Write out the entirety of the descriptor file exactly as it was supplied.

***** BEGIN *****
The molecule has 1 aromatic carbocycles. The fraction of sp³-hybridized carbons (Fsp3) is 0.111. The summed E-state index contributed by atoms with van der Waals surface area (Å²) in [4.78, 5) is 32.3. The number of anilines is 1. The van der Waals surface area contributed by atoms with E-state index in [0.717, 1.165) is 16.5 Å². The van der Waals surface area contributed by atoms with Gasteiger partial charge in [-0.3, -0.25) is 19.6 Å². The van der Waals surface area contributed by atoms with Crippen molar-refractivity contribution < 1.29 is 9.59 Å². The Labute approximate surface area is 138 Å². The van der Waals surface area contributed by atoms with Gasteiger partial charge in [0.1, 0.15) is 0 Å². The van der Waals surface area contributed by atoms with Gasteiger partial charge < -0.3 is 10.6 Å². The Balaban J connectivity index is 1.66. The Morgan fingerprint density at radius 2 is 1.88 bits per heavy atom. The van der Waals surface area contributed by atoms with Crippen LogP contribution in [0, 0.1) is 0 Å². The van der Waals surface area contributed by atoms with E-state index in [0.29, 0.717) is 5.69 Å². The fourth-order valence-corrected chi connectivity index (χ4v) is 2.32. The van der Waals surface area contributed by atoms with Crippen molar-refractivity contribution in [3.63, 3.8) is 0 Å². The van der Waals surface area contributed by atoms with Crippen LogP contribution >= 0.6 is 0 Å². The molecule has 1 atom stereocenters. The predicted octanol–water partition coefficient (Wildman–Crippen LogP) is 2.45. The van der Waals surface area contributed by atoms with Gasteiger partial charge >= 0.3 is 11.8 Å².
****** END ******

The molecule has 1 aromatic carbocycles. The fraction of sp³-hybridized carbons (Fsp3) is 0.111. The summed E-state index contributed by atoms with van der Waals surface area (Å²) in [4.78, 5) is 32.3. The number of anilines is 1. The van der Waals surface area contributed by atoms with E-state index in [0.717, 1.165) is 16.5 Å². The van der Waals surface area contributed by atoms with Gasteiger partial charge in [-0.3, -0.25) is 19.6 Å². The van der Waals surface area contributed by atoms with Crippen molar-refractivity contribution < 1.29 is 9.59 Å². The Labute approximate surface area is 138 Å². The van der Waals surface area contributed by atoms with Gasteiger partial charge in [0.1, 0.15) is 0 Å². The van der Waals surface area contributed by atoms with Gasteiger partial charge < -0.3 is 10.6 Å². The Balaban J connectivity index is 1.66. The Morgan fingerprint density at radius 2 is 1.88 bits per heavy atom. The van der Waals surface area contributed by atoms with Crippen LogP contribution in [0, 0.1) is 0 Å². The van der Waals surface area contributed by atoms with E-state index in [0.29, 0.717) is 5.69 Å². The fourth-order valence-corrected chi connectivity index (χ4v) is 2.32. The van der Waals surface area contributed by atoms with Crippen molar-refractivity contribution in [3.63, 3.8) is 0 Å². The van der Waals surface area contributed by atoms with Crippen LogP contribution >= 0.6 is 0 Å². The molecule has 1 atom stereocenters. The predicted octanol–water partition coefficient (Wildman–Crippen LogP) is 2.45. The van der Waals surface area contributed by atoms with Gasteiger partial charge >= 0.3 is 11.8 Å².